Anorexia Nervosa: An Eating Disorder

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Anorexia Nervosa (AN) is not as uncommon as is usually believed.
1 in 200 women suffer from the eating disorder. 90 percent of anorexia nervose are young girls in between 12 and 30 years of age; the peak incidence being at 16 to 17 years of age.

Right from 13 years of age, anorexia nervose is noted to be more common in girls. And as children progress through their teens, girls are found to be 3 times more frequently affected. This could possibly be, because puberty associated body structure changes in teenage girls, make them more prone to negative body image than the boys at that age.

Causative factors

Psycho-social, genetic, biological and environmental factors make children prone to grossly distorted concept of their body image and unrealistic fear of weight gain that leads to self-starvation.

Type1 Diabetes like chronic illnesses further disturb the psychological balance of the adolescents who are socially and genetically predisposed to the eating disorder; many of them remain at sub threshold level for clinical diagnosis of anorexia nervosa.

Studies show that up to 40% of the young female diabetics even fiddle with their prescribed Insulin dose to control their body weight. 

Presenting features

Calling the affected children anorectics would be wrong!
There never is any loss of appetite, nor are they disinterested in food; at least not in the initial stage of the disorder. Anorexia nervosa teenagers impose severe restrictions on self for fear of becoming obese. Yet others go through the cycle of binge eating, bulimia and exercising.

50% of anorexic nervose also suffer from teenage depression, but are not inclined to substance abuse, alcoholism or suicidal tendencies. However, the death rate if not intervened early and efficiently is high. Death occurs due to disturbed body metabolism, hormonal imbalance and compromised heart functions.   

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Telltale signs of AN

Anorexia Nervosa: Telltale Signs
  • Anorexia nervosa dread obesity.

  • Fear of being obese haunts them even when they are grossly underweight.

  • Disturbed body image distorts AN affected teenagers' perception of self and damages their self concept.

    Consequently, their fear of being obese gets reinforced and perpetuated even when they fall far below the normal expected weight on their age and sex specific BMI and growth chart.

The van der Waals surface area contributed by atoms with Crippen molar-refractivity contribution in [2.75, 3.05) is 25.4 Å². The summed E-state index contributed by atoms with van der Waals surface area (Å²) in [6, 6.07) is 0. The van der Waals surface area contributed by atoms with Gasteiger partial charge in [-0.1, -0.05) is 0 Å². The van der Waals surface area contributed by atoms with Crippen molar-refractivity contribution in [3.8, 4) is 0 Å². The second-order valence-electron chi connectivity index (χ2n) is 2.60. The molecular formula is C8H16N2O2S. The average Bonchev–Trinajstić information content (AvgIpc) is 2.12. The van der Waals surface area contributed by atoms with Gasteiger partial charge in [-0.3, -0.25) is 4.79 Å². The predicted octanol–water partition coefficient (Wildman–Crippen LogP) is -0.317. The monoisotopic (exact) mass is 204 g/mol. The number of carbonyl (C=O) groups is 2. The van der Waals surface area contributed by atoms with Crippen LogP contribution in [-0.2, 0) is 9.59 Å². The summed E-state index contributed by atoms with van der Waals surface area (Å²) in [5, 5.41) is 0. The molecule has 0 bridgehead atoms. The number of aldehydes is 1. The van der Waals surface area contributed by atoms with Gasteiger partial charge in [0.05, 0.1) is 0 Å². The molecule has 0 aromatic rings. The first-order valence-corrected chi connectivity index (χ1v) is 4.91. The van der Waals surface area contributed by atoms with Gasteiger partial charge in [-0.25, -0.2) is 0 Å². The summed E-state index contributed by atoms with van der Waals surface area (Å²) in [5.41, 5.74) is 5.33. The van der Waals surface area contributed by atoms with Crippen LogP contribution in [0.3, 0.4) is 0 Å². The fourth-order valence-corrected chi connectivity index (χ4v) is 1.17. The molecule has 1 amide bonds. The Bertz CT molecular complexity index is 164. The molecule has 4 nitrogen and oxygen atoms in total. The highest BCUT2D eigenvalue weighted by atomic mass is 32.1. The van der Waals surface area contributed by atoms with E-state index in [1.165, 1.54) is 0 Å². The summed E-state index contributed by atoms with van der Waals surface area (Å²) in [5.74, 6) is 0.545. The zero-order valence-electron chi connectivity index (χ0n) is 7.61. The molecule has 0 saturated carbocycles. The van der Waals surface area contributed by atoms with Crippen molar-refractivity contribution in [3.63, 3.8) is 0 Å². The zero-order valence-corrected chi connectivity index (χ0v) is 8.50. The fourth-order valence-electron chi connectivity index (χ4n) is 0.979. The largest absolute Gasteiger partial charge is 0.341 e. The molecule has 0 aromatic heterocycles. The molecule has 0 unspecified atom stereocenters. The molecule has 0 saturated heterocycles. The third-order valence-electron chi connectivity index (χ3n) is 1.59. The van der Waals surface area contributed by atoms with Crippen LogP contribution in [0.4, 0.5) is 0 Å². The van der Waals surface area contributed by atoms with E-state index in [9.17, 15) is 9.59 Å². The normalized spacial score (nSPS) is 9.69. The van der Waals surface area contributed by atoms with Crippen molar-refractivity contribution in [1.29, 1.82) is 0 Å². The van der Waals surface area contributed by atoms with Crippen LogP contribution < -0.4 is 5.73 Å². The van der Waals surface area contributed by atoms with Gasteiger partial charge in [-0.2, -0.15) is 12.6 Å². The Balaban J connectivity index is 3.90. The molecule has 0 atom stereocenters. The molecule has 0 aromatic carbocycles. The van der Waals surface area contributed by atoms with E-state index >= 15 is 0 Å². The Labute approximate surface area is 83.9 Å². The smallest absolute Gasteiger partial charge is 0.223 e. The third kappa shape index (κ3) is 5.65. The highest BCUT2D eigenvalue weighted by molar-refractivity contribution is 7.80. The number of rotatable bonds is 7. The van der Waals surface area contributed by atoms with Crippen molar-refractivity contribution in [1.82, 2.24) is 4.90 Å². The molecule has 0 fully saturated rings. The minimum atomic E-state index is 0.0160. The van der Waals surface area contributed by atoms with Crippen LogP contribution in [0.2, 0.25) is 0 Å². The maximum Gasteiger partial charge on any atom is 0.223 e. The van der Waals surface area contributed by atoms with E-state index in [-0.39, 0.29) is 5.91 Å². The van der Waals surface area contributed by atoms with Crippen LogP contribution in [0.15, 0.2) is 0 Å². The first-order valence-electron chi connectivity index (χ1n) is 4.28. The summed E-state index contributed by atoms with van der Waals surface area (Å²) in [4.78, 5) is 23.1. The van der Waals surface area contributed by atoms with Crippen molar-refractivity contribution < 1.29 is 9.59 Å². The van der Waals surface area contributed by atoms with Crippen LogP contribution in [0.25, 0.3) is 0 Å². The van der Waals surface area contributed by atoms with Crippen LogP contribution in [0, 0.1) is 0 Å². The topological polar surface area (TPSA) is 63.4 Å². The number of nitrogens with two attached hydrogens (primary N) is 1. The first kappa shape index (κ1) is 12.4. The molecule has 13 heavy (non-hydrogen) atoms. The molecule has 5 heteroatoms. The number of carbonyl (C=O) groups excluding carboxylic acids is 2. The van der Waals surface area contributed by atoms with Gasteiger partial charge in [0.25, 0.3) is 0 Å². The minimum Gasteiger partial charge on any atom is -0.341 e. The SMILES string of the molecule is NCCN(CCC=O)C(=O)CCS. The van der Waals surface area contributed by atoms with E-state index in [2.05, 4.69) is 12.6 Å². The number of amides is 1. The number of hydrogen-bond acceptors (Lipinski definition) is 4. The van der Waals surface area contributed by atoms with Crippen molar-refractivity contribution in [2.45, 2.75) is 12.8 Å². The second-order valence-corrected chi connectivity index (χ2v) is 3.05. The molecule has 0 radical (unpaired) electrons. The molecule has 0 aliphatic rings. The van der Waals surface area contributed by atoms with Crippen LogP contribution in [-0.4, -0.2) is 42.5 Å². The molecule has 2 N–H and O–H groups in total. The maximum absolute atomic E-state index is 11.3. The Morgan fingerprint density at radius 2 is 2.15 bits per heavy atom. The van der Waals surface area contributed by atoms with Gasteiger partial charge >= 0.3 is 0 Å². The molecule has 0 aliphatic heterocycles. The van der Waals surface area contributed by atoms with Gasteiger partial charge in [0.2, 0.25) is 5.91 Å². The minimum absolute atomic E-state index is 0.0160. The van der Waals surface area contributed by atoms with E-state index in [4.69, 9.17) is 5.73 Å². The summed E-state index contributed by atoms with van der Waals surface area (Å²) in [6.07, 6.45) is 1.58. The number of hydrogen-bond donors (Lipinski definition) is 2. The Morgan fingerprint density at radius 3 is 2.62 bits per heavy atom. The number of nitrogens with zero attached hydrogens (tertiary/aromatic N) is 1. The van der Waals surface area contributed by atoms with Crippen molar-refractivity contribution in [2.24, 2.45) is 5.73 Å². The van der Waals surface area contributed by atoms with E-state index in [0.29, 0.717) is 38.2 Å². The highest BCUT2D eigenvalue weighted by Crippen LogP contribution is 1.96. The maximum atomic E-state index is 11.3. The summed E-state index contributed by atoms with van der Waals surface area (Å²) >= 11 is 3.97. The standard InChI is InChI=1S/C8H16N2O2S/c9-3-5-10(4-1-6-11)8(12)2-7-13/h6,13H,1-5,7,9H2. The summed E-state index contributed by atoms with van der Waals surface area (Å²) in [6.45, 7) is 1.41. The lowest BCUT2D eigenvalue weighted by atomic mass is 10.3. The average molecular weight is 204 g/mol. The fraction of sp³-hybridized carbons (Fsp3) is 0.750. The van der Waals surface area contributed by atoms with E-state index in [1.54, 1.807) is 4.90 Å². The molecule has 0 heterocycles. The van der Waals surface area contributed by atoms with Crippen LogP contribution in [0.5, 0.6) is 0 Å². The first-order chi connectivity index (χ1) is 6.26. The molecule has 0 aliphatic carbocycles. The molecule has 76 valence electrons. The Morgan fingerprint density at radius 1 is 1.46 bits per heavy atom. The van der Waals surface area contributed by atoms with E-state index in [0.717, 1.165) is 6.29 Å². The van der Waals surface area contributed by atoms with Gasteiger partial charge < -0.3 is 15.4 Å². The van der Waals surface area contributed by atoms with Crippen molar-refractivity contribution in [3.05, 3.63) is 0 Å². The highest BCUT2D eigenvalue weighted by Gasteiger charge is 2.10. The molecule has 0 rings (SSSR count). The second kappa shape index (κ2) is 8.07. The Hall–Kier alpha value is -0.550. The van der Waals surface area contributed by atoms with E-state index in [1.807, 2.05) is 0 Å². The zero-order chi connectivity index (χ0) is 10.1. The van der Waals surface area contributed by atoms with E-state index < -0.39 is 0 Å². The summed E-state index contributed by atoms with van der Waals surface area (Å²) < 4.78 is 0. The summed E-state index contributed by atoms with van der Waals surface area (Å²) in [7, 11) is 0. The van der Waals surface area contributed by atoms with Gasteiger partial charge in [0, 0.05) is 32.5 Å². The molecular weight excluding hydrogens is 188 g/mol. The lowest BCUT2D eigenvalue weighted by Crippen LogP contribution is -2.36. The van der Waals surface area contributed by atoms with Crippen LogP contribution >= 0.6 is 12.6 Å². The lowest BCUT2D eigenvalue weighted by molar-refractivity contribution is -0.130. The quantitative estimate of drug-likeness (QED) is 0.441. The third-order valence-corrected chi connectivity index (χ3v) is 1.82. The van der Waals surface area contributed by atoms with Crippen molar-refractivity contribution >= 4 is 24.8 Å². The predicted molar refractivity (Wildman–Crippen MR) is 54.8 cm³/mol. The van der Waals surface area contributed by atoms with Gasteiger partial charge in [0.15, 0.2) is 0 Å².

• At puberty, girls suffering from anorexia nervose do not develop normal menstrual cycles, or they develop amenorrhea (absence of monthly menses) subsequently as the disease advances.

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Behavioral patterns in cases of anorexia nervose

Anorexia Nervosa: Behavior Pattern
  • Behavior pattern of anorexia nervose youths is typically that of obsessive compulsive personality: Rigid in views, intellectualizing, perfectionists, suspicious, manipulative and dominating.

  • Poor ability to balance the right and the wrong hinders them to accept that both could exist together in a normal society.

  • Idealistic expectations of exacting behavior and their mood swings deprive them of the much needed companionship.

  • Depression, stress, social isolation along with hormonal imbalance mask their sexual drive.

  • Many women with AN are unable to accept the female role and fear pregnancy.

  • Anorectics usually deny the fact that they are suffering, and continue to remain cheerful, alert and active till their body begins to fail them. 

Common physical signs

  • Anxious look

  • Emaciated body

  • Sunken eyes

  • Scanty thin hair on scalp

  • Lanugo hair on body

  • Dry skin

  • Cold intolerance

  • Signs of cardiac dysfunction

Progression of the disease

75% of anorexia nervosa cases go into remission of the disease, and one third even attain expected normal weight. However, 25% continue to be chronic anorectics.

The prognosis is jeopardized by medical complications and coexisting psychiatric disorders like substance abuse, anxiety, depression, mood disorder, obsessive compulsive disorder and psychosis. Consequently, 10% cases of anorexia nervose succumb to the disease.

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